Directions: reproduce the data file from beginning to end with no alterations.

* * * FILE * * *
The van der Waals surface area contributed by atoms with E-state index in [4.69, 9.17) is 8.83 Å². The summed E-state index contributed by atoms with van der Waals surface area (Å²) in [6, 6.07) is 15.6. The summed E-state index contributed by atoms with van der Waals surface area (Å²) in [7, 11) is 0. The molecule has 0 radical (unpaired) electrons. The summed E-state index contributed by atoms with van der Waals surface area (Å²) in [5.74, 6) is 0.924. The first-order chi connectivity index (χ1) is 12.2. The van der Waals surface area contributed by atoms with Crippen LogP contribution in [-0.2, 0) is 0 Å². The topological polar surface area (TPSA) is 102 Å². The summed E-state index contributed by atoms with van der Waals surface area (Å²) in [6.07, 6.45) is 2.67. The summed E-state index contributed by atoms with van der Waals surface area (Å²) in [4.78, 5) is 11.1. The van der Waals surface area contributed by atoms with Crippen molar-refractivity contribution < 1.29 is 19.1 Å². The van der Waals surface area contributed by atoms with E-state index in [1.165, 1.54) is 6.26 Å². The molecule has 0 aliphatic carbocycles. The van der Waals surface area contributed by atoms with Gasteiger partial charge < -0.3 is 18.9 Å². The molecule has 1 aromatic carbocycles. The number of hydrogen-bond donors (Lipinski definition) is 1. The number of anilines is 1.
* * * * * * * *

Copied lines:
The van der Waals surface area contributed by atoms with E-state index in [4.69, 9.17) is 8.83 Å². The summed E-state index contributed by atoms with van der Waals surface area (Å²) in [6, 6.07) is 15.6. The summed E-state index contributed by atoms with van der Waals surface area (Å²) in [7, 11) is 0. The molecule has 0 radical (unpaired) electrons. The summed E-state index contributed by atoms with van der Waals surface area (Å²) in [5.74, 6) is 0.924. The first-order chi connectivity index (χ1) is 12.2. The van der Waals surface area contributed by atoms with Crippen LogP contribution in [-0.2, 0) is 0 Å². The topological polar surface area (TPSA) is 102 Å². The summed E-state index contributed by atoms with van der Waals surface area (Å²) in [6.07, 6.45) is 2.67. The summed E-state index contributed by atoms with van der Waals surface area (Å²) in [4.78, 5) is 11.1. The van der Waals surface area contributed by atoms with Crippen molar-refractivity contribution < 1.29 is 19.1 Å². The van der Waals surface area contributed by atoms with E-state index in [1.165, 1.54) is 6.26 Å². The molecule has 0 aliphatic carbocycles. The van der Waals surface area contributed by atoms with Gasteiger partial charge < -0.3 is 18.9 Å². The molecule has 1 aromatic carbocycles. The number of hydrogen-bond donors (Lipinski definition) is 1. The number of anilines is 1.